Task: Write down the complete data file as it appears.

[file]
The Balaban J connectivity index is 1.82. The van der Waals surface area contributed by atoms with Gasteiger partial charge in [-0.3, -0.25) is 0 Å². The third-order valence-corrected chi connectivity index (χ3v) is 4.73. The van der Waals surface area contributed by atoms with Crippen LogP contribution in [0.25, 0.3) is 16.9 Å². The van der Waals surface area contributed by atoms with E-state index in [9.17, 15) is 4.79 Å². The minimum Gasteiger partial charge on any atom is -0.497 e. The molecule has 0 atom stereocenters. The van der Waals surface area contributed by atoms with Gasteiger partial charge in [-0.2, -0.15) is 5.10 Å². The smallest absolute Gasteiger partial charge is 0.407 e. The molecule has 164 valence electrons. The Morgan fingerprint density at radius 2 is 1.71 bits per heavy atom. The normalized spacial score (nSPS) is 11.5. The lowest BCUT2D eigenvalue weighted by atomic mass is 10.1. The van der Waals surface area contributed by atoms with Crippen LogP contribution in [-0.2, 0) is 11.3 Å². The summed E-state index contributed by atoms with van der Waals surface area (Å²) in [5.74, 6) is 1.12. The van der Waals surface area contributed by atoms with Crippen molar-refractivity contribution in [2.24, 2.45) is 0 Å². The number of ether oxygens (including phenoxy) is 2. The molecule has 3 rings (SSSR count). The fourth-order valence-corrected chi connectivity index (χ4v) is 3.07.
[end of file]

The Balaban J connectivity index is 1.82. The van der Waals surface area contributed by atoms with Gasteiger partial charge in [-0.3, -0.25) is 0 Å². The third-order valence-corrected chi connectivity index (χ3v) is 4.73. The van der Waals surface area contributed by atoms with Crippen LogP contribution in [0.25, 0.3) is 16.9 Å². The van der Waals surface area contributed by atoms with E-state index in [9.17, 15) is 4.79 Å². The minimum Gasteiger partial charge on any atom is -0.497 e. The molecule has 0 atom stereocenters. The van der Waals surface area contributed by atoms with Gasteiger partial charge in [-0.2, -0.15) is 5.10 Å². The smallest absolute Gasteiger partial charge is 0.407 e. The molecule has 164 valence electrons. The Morgan fingerprint density at radius 2 is 1.71 bits per heavy atom. The normalized spacial score (nSPS) is 11.5. The lowest BCUT2D eigenvalue weighted by atomic mass is 10.1. The van der Waals surface area contributed by atoms with Crippen LogP contribution in [-0.2, 0) is 11.3 Å². The summed E-state index contributed by atoms with van der Waals surface area (Å²) in [5.74, 6) is 1.12. The van der Waals surface area contributed by atoms with Crippen molar-refractivity contribution in [2.24, 2.45) is 0 Å². The number of ether oxygens (including phenoxy) is 2. The molecule has 3 rings (SSSR count). The fourth-order valence-corrected chi connectivity index (χ4v) is 3.07.